Within their limited range, they are the only naturally occurring jay species.
Distribution / Habitat
White-tailed Jays are Ecuadorian and Peruvian natives with a range that stretches in Ecuador from Guayas – a coastal province in central western Ecuador, the adjacent El Oro (the southernmost of Ecuador’s coastal provinces) and south – away from the coast – into the province of Loja.
In Peru, Ecuador’s neighbor to the south, their range extends down to western La Libertad located in northwestern Ecuador.
In Ecuador, they are most common in Guayaquil (the largest and the most populous city in Ecuador), in the Chongon Colonche Range (a mountain range on the central pacific coast), and along the first part of the highway west towards the coastal city of Salinas (located in the Province of Santa Elena, which previously was part of the Guayas Province).
They are generally absent from humid areas, favoring dry woodlands, desert-like scrub and cactus-dominated desert vegetation. These birds are found up to elevations of 4,000 feet (~ 1200 meters), but are most common below 1,640 feet (500 meters).
White-tailed Jays measure about 12.8 inches (32.5 cm) in length, including the tail.
Plumage / Physical Details / Adults
The upper plumage is mostly dark blue, brighter on the wings. The head, sides of the neck, throat and chest are black.
There is a large, white area on the hindneck and upper back. The tail is mostly white except for the dark blue central tail feathers.
The face is black, except for the small white spot above the eye and the white, broad moustache, which arches up towards the eyes.
The plumage below is white.
Their eyes (irises) are pale yellow.
There are no birds within its range that it resembles. Confusion is unlikely.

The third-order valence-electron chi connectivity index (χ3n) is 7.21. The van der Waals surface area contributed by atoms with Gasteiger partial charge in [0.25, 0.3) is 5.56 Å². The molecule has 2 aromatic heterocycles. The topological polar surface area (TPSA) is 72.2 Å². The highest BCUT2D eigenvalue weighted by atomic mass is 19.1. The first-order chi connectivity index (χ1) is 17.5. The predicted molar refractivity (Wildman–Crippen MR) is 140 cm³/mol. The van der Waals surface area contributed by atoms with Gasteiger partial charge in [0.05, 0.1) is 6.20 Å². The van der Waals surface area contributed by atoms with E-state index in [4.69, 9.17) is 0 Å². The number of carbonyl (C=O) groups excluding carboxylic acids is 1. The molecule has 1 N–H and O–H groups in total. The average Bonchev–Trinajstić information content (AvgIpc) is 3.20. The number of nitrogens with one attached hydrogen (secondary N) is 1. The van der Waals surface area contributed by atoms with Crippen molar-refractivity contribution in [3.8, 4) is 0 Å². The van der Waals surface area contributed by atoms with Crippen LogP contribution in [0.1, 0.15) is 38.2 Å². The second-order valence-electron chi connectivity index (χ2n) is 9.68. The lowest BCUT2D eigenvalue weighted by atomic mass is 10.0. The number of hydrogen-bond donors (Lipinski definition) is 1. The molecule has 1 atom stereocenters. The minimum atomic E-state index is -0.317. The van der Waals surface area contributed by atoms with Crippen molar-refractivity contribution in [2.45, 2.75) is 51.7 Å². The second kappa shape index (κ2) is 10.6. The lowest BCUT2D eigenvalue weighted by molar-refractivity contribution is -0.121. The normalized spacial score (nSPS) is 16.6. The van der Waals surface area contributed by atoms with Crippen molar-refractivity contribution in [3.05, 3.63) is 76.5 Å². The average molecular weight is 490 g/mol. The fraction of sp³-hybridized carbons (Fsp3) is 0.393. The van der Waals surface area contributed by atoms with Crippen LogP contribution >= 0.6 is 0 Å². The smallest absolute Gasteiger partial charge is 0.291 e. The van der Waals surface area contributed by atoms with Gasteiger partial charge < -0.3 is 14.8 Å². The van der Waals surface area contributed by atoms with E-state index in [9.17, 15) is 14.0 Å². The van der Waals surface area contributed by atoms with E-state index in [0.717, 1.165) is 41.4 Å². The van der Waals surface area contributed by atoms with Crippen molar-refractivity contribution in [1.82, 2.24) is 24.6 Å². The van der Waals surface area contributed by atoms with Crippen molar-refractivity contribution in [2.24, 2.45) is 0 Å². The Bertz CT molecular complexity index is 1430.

They resemble the Cayenne Jays (not naturally found within their range), but those can be identified by their mostly violet-blue, white-tipped tails and their mantle brown glossed with violet, brightest on the wings.
Diet / Feeding
White-tailed Jays feed on a wide range of insects and other invertebrates, as well as on acorns and various cereal grains.
They will also take meat and human scraps, as opportunities arise. They mostly forage on the ground and in the open,
Alternate (Global) Names
Chinese: ???? … Czech: Sojka belavá / b?loocasá … Danish: Broget Blåskade … Dutch: Witstaartgaai … Finnish: Tumbesinnärhi … French: Geai à moustaches / queue blanche … German: Nacktwangen-Blaurabe … Italian: Ghiandaia codabianca … Japanese: ojirorurisanjaku … Norwegian: Kaktusskrike … Polish: modrowronka bialosterna / bia?osterna … Russian: ????????? ???????????? ????? … Slovak: kapuciarka bielolíca … Spanish: Chara / Urraquita Coliblanca, Urraca de Cola Blanca … Swedish: Brokskrika
Calls / Vocalizations / Sounds
These birds are very vocal and their repetitive hollow calls are often heard within their range. Their vocalizations are described as fast repetitions: “cho-cho-cho” or “chah-cha-cha“.
Species Research by Sibylle Johnson
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